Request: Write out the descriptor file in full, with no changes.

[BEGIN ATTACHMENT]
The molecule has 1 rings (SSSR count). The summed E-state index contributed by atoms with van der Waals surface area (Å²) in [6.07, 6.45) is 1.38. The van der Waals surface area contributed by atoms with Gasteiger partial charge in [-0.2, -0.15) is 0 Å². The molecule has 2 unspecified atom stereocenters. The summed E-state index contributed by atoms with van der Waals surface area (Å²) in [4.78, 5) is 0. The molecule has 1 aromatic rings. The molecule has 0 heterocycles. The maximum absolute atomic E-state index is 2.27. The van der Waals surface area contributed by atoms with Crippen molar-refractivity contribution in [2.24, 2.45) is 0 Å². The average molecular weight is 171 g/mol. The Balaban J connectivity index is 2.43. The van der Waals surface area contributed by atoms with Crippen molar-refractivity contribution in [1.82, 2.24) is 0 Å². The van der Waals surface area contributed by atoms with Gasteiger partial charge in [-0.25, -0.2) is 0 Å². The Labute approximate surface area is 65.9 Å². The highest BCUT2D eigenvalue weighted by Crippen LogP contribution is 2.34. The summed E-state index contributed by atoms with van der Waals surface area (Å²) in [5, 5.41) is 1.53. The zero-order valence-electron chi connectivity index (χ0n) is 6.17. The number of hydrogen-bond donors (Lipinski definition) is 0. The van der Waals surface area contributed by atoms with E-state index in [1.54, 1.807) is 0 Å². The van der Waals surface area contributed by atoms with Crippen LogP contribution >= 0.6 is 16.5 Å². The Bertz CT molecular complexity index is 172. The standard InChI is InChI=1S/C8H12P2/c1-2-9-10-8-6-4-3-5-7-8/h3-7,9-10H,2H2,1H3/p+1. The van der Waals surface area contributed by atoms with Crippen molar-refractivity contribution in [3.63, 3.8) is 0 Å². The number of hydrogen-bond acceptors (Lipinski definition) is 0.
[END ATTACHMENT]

The molecule has 1 rings (SSSR count). The summed E-state index contributed by atoms with van der Waals surface area (Å²) in [6.07, 6.45) is 1.38. The van der Waals surface area contributed by atoms with Gasteiger partial charge in [-0.2, -0.15) is 0 Å². The molecule has 2 unspecified atom stereocenters. The summed E-state index contributed by atoms with van der Waals surface area (Å²) in [4.78, 5) is 0. The molecule has 1 aromatic rings. The molecule has 0 heterocycles. The maximum absolute atomic E-state index is 2.27. The van der Waals surface area contributed by atoms with Crippen molar-refractivity contribution in [2.24, 2.45) is 0 Å². The average molecular weight is 171 g/mol. The Balaban J connectivity index is 2.43. The van der Waals surface area contributed by atoms with Crippen molar-refractivity contribution in [1.82, 2.24) is 0 Å². The van der Waals surface area contributed by atoms with Gasteiger partial charge in [-0.25, -0.2) is 0 Å². The Labute approximate surface area is 65.9 Å². The highest BCUT2D eigenvalue weighted by Crippen LogP contribution is 2.34. The summed E-state index contributed by atoms with van der Waals surface area (Å²) in [5, 5.41) is 1.53. The zero-order valence-electron chi connectivity index (χ0n) is 6.17. The number of hydrogen-bond donors (Lipinski definition) is 0. The van der Waals surface area contributed by atoms with E-state index in [1.54, 1.807) is 0 Å². The van der Waals surface area contributed by atoms with Crippen LogP contribution >= 0.6 is 16.5 Å². The Bertz CT molecular complexity index is 172. The standard InChI is InChI=1S/C8H12P2/c1-2-9-10-8-6-4-3-5-7-8/h3-7,9-10H,2H2,1H3/p+1. The van der Waals surface area contributed by atoms with Crippen molar-refractivity contribution in [3.63, 3.8) is 0 Å². The number of hydrogen-bond acceptors (Lipinski definition) is 0.